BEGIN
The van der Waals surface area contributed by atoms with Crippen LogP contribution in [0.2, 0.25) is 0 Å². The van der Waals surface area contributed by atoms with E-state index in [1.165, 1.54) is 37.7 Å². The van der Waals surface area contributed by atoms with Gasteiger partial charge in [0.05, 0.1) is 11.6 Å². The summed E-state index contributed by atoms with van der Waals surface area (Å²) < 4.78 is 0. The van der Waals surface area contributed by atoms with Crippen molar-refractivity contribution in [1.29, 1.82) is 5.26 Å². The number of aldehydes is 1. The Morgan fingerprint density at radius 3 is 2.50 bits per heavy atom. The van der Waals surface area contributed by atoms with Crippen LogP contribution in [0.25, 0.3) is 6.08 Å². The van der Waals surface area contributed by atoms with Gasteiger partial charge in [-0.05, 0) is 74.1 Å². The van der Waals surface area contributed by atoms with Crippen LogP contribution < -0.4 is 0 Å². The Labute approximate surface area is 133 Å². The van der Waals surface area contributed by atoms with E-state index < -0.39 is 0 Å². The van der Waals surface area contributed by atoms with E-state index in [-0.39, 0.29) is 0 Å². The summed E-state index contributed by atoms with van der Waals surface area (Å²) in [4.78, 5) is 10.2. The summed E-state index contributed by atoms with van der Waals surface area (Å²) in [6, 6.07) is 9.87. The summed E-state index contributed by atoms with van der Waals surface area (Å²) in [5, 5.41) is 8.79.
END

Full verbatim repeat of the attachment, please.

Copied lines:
The van der Waals surface area contributed by atoms with Crippen LogP contribution in [0.2, 0.25) is 0 Å². The van der Waals surface area contributed by atoms with E-state index in [1.165, 1.54) is 37.7 Å². The van der Waals surface area contributed by atoms with Gasteiger partial charge in [0.05, 0.1) is 11.6 Å². The summed E-state index contributed by atoms with van der Waals surface area (Å²) < 4.78 is 0. The van der Waals surface area contributed by atoms with Crippen molar-refractivity contribution in [1.29, 1.82) is 5.26 Å². The number of aldehydes is 1. The Morgan fingerprint density at radius 3 is 2.50 bits per heavy atom. The van der Waals surface area contributed by atoms with Crippen LogP contribution in [0.25, 0.3) is 6.08 Å². The van der Waals surface area contributed by atoms with Gasteiger partial charge in [-0.05, 0) is 74.1 Å². The van der Waals surface area contributed by atoms with Crippen LogP contribution < -0.4 is 0 Å². The Labute approximate surface area is 133 Å². The van der Waals surface area contributed by atoms with E-state index < -0.39 is 0 Å². The van der Waals surface area contributed by atoms with E-state index in [-0.39, 0.29) is 0 Å². The summed E-state index contributed by atoms with van der Waals surface area (Å²) in [4.78, 5) is 10.2. The summed E-state index contributed by atoms with van der Waals surface area (Å²) in [6, 6.07) is 9.87. The summed E-state index contributed by atoms with van der Waals surface area (Å²) in [5, 5.41) is 8.79.